Evanston voters — like those in scores of other Illinois communities — will be asked March 20 to decide whether to let their municipal goverment seek bids from an alternative electric power supply to serve residential and small-business customers.

Advocates of the plan say it would provide new competition for Commonwealth Edison — and they hope, though they can’t guarantee — that it will lead to lower rates for customers.

Under the plan power would still be delivered by ComEd and ComEd would still bill for the service, but — unless individual customers opt out  — their power would be generated by one of the dozen or so alternative suppliers now operating in the state.

Here’s a city presentation (.pdf) with more details on the ballot proposal.

Polls on other ballot issues

Poll: Dissolve Evanston Township?

Poll: How will you vote on school referendum?

Bill Smith is the editor and publisher of Evanston Now.

Join the Conversation


  1. Save money and go green

    Community Choice Aggregation is a great idea–not only will we save money, but we can do so while using 100% renewable energy. 

    While the exact savings rate can't be guaranteed in advance, leveraging our collective buying power enables us to negotiate favorable rates.  Nineteen communities in Illinois have already done so, including the Village of Oak Park.  According to their website, residents and small businesses in that community were able to achieve a 24.3% reduction in energy supply charges using 100% renewable energy, saving the average residential customer $200 over two years.

    The Evanston Climate Action Plan, approved by the city council in 2008, commits to a 13% reduction in CO2 emissions by 2012.  Implementing community aggregation with a 100% renewable energy supply will enable us to meet that target in one bold move and save money while doing it. 

    For more information please see the website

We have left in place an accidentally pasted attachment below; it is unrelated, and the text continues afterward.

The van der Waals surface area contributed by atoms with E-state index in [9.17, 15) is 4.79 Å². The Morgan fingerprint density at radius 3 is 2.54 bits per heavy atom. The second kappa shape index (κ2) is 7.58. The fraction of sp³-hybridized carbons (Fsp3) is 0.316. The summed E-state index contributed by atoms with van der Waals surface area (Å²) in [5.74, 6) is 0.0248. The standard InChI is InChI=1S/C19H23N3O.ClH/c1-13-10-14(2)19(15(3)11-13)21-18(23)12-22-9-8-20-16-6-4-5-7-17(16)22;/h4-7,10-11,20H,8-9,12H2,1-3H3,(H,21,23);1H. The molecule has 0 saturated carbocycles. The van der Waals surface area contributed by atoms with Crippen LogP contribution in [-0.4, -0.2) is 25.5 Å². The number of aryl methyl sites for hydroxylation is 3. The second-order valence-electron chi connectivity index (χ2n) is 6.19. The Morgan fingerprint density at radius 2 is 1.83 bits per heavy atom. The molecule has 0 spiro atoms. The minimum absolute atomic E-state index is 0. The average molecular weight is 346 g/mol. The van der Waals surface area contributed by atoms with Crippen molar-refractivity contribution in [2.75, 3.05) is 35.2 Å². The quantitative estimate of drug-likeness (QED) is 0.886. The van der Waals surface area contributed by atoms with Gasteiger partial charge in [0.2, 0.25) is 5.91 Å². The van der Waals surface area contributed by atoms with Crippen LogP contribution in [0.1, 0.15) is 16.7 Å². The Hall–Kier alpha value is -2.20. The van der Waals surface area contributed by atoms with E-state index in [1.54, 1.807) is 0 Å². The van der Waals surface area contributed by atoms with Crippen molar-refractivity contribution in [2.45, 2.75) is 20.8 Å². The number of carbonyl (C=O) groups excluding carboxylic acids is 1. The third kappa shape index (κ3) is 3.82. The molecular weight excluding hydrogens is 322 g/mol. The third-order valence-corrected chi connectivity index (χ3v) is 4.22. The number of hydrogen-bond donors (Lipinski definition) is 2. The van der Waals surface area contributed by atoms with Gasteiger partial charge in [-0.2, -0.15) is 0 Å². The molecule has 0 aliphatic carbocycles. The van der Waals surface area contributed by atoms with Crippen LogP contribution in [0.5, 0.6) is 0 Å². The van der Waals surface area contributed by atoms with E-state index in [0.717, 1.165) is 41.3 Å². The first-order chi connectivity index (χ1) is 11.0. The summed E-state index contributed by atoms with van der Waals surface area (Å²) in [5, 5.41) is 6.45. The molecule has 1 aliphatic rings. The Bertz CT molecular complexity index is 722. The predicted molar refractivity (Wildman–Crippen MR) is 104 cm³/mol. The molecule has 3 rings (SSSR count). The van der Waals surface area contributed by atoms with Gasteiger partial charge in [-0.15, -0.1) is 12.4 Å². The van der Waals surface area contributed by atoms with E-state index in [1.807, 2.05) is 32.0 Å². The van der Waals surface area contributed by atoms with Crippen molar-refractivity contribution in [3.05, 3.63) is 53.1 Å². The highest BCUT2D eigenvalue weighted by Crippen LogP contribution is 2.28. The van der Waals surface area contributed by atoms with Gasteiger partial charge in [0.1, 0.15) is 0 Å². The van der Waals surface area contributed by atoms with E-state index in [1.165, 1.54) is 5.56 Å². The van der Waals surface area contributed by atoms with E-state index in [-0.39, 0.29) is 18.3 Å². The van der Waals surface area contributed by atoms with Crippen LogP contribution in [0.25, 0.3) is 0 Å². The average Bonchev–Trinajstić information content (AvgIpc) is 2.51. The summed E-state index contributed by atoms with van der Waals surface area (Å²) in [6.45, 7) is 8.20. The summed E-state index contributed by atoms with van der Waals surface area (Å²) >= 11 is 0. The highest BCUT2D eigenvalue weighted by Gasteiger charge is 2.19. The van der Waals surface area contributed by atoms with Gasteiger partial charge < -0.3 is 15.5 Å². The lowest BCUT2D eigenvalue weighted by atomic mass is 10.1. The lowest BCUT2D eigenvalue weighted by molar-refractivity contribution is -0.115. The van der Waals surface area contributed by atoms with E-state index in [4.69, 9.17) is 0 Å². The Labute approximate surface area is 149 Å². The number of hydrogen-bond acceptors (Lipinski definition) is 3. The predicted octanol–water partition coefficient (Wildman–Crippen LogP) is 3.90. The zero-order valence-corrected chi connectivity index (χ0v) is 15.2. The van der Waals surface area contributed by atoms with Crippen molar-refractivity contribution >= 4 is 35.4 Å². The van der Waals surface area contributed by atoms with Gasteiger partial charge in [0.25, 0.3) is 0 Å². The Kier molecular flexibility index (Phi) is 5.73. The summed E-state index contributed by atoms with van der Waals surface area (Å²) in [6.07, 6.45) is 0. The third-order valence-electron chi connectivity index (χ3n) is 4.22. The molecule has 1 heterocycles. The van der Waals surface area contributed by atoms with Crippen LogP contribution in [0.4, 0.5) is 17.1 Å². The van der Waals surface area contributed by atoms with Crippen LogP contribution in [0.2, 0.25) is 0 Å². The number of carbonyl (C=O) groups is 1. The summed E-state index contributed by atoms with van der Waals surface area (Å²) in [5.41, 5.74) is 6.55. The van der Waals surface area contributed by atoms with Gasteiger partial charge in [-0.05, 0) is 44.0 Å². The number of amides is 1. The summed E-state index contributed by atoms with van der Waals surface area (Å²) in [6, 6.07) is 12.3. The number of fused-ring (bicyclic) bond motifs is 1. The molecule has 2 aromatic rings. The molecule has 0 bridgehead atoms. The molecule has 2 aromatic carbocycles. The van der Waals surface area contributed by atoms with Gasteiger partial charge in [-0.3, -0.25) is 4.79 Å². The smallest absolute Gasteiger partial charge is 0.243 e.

Save money AND go green: it's a win-win propostion and I urge everyone to vote YES.

    Jonathan Nieuwsma
    Citizens’ Greener Evanston

    PS:  If you're interested in helping, please contact


  2. Community Choice Aggregation

    This is a great opportunity for Evanstonians…  I hope that Evanston can follow the commendable efforts of the City of Oak Park who successfully negoiated a "CCA" program for their residents choosing 100% renewable energy and at the same time saved their residents approx. $4.5 Million over the next two years.

    If Evanston followed their lead with 100% renewable energy, we would reduce Evanston’s carbon dioxide emissions (from our collective carbon footprint) by approximately 284,000 metric tons/year – the equivalent of taking more than 50,000 cars off the road.

    Please please Vote Yes for Community Choice Aggregation on March 20th and support 100% renewable energy!

    Respectfully submitted, Brian G. Becharas

    Energy Education Associates
    Secretary: Renewable Energy Task Force, Chairman: Transportation Task Force,
    CGE –


  3. a referendum to allow energy savings?
    Why would anyone vote to prevent the city from seeking alternatives? Why did the state legislature have to vote to allow cities in Illinois the ability to choose electricity providers?

    This suggests the law prevented competition. I doubt that law originated with the citizenry.

  4. 100% Renewable and Lower Rates ? Come on now !

    If they promise both, something is fishy.  You can't get both.  Any pitch for such would either be a lie or a 'come on' and rates [extras ?] boost the costs after you are locked in.

    It would be nice but the technology is not there.  All alternatives cost more and will for many years.  IF a lower rate [net of all charges] can be obtained it would be from subsities which government [city, state, federal] would provide which would result in higher taxes [and/or debt] to pay for it.

  5. Shopping for Electricity

    I see no downside to this referendum item, except that so few people know how they will benefit.  

    Nearly all of the larger electric customers in ComEd’s territory have been shopping for their electricity supply for years.  Northwestern University, Evanston Hospital, Saint Francis Hospital, both Evanston school districts, Rotary, the grocery stores, the downtown office property management firms, the City of Evanston are some of the larger hometown examples.  There are thousands of others throughout ComEd’s territory.

    These facilities shop on regular basis because shopping offers a better price than what ComEd is allowed to charge for electricity supply.  Shopping also enables them to enter longer term agreements that can help guarantee future pricing. 

    Many also shop renewable energy to help meet their business goals for reducing carbon footprint.  Local Evanston examples represent leadership in this area.  The Green Power Partnership of the U.S. Environmental Protection Agency (EPA) has listed Northwestern University among the top 10 colleges and universities in purchases of green power.  Whole Foods Market, Safeway Inc. (Dominick’s), Best Buy and Starbucks are among the EPA’s national top 50 with retail presence in Evanston.  Again, there are thousands of others.